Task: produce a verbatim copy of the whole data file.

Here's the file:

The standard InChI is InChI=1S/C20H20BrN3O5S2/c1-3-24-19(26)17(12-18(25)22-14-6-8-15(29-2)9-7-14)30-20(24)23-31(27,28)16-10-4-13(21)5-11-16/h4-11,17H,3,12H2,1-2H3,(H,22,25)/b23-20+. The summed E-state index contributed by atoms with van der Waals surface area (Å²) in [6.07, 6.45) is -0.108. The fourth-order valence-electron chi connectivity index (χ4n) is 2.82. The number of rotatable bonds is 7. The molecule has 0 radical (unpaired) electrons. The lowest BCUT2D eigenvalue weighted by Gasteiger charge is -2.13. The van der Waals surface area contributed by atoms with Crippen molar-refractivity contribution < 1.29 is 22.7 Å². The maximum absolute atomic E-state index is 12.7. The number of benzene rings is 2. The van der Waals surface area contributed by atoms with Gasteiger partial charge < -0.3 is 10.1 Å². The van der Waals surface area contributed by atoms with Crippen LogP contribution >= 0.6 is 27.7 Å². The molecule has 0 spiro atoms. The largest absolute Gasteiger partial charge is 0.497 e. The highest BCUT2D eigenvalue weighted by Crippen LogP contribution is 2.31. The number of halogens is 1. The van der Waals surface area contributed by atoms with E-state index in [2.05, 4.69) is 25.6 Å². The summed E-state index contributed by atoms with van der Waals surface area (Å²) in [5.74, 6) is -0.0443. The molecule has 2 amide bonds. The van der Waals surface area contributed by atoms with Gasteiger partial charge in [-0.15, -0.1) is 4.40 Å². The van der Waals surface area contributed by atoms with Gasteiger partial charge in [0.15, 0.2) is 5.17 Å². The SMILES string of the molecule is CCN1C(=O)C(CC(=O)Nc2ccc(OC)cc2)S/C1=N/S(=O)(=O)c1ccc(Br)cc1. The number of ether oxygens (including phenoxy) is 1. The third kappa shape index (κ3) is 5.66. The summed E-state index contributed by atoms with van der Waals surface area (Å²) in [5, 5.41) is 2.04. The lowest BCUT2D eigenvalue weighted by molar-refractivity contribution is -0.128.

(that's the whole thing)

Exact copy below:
The standard InChI is InChI=1S/C20H20BrN3O5S2/c1-3-24-19(26)17(12-18(25)22-14-6-8-15(29-2)9-7-14)30-20(24)23-31(27,28)16-10-4-13(21)5-11-16/h4-11,17H,3,12H2,1-2H3,(H,22,25)/b23-20+. The summed E-state index contributed by atoms with van der Waals surface area (Å²) in [6.07, 6.45) is -0.108. The fourth-order valence-electron chi connectivity index (χ4n) is 2.82. The number of rotatable bonds is 7. The molecule has 0 radical (unpaired) electrons. The lowest BCUT2D eigenvalue weighted by Gasteiger charge is -2.13. The van der Waals surface area contributed by atoms with Crippen molar-refractivity contribution < 1.29 is 22.7 Å². The maximum absolute atomic E-state index is 12.7. The number of benzene rings is 2. The van der Waals surface area contributed by atoms with Gasteiger partial charge < -0.3 is 10.1 Å². The van der Waals surface area contributed by atoms with Crippen LogP contribution >= 0.6 is 27.7 Å². The molecule has 0 spiro atoms. The largest absolute Gasteiger partial charge is 0.497 e. The highest BCUT2D eigenvalue weighted by Crippen LogP contribution is 2.31. The number of halogens is 1. The van der Waals surface area contributed by atoms with E-state index in [2.05, 4.69) is 25.6 Å². The summed E-state index contributed by atoms with van der Waals surface area (Å²) in [5.74, 6) is -0.0443. The molecule has 2 amide bonds. The van der Waals surface area contributed by atoms with Gasteiger partial charge in [-0.15, -0.1) is 4.40 Å². The van der Waals surface area contributed by atoms with Gasteiger partial charge in [0.15, 0.2) is 5.17 Å². The SMILES string of the molecule is CCN1C(=O)C(CC(=O)Nc2ccc(OC)cc2)S/C1=N/S(=O)(=O)c1ccc(Br)cc1. The number of ether oxygens (including phenoxy) is 1. The third kappa shape index (κ3) is 5.66. The summed E-state index contributed by atoms with van der Waals surface area (Å²) in [5, 5.41) is 2.04. The lowest BCUT2D eigenvalue weighted by molar-refractivity contribution is -0.128.